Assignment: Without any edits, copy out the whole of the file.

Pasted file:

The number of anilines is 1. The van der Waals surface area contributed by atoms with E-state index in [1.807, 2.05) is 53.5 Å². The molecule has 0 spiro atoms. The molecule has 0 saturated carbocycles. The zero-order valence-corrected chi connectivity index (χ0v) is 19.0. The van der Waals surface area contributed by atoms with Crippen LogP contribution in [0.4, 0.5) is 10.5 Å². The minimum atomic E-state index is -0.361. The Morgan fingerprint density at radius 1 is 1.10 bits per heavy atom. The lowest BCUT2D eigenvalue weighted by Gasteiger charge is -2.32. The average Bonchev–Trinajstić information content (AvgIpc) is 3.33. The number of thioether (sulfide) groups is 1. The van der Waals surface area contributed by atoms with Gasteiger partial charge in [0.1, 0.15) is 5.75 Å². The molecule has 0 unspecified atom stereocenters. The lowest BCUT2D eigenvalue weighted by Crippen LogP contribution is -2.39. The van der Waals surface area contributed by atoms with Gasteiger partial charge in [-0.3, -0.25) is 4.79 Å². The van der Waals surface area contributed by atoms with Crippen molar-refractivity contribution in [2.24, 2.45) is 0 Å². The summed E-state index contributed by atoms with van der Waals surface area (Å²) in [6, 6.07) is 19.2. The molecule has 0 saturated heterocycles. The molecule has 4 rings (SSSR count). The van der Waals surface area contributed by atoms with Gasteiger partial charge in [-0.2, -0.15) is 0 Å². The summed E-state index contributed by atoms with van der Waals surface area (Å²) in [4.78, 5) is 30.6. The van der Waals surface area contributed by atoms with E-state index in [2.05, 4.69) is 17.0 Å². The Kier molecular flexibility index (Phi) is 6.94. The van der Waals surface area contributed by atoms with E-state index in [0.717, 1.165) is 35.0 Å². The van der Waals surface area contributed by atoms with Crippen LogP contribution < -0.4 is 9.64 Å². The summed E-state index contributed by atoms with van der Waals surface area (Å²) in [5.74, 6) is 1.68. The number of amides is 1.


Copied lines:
The number of anilines is 1. The van der Waals surface area contributed by atoms with E-state index in [1.807, 2.05) is 53.5 Å². The molecule has 0 spiro atoms. The molecule has 0 saturated carbocycles. The zero-order valence-corrected chi connectivity index (χ0v) is 19.0. The van der Waals surface area contributed by atoms with Crippen LogP contribution in [0.4, 0.5) is 10.5 Å². The minimum atomic E-state index is -0.361. The Morgan fingerprint density at radius 1 is 1.10 bits per heavy atom. The lowest BCUT2D eigenvalue weighted by Gasteiger charge is -2.32. The average Bonchev–Trinajstić information content (AvgIpc) is 3.33. The number of thioether (sulfide) groups is 1. The van der Waals surface area contributed by atoms with Gasteiger partial charge in [0.1, 0.15) is 5.75 Å². The molecule has 0 unspecified atom stereocenters. The lowest BCUT2D eigenvalue weighted by Crippen LogP contribution is -2.39. The van der Waals surface area contributed by atoms with Gasteiger partial charge in [-0.3, -0.25) is 4.79 Å². The van der Waals surface area contributed by atoms with Crippen molar-refractivity contribution in [2.24, 2.45) is 0 Å². The summed E-state index contributed by atoms with van der Waals surface area (Å²) in [6, 6.07) is 19.2. The molecule has 0 saturated heterocycles. The molecule has 4 rings (SSSR count). The van der Waals surface area contributed by atoms with Gasteiger partial charge in [-0.2, -0.15) is 0 Å². The summed E-state index contributed by atoms with van der Waals surface area (Å²) in [4.78, 5) is 30.6. The van der Waals surface area contributed by atoms with E-state index in [2.05, 4.69) is 17.0 Å². The Kier molecular flexibility index (Phi) is 6.94. The van der Waals surface area contributed by atoms with E-state index in [0.717, 1.165) is 35.0 Å². The van der Waals surface area contributed by atoms with Crippen LogP contribution < -0.4 is 9.64 Å². The summed E-state index contributed by atoms with van der Waals surface area (Å²) in [5.74, 6) is 1.68. The number of amides is 1.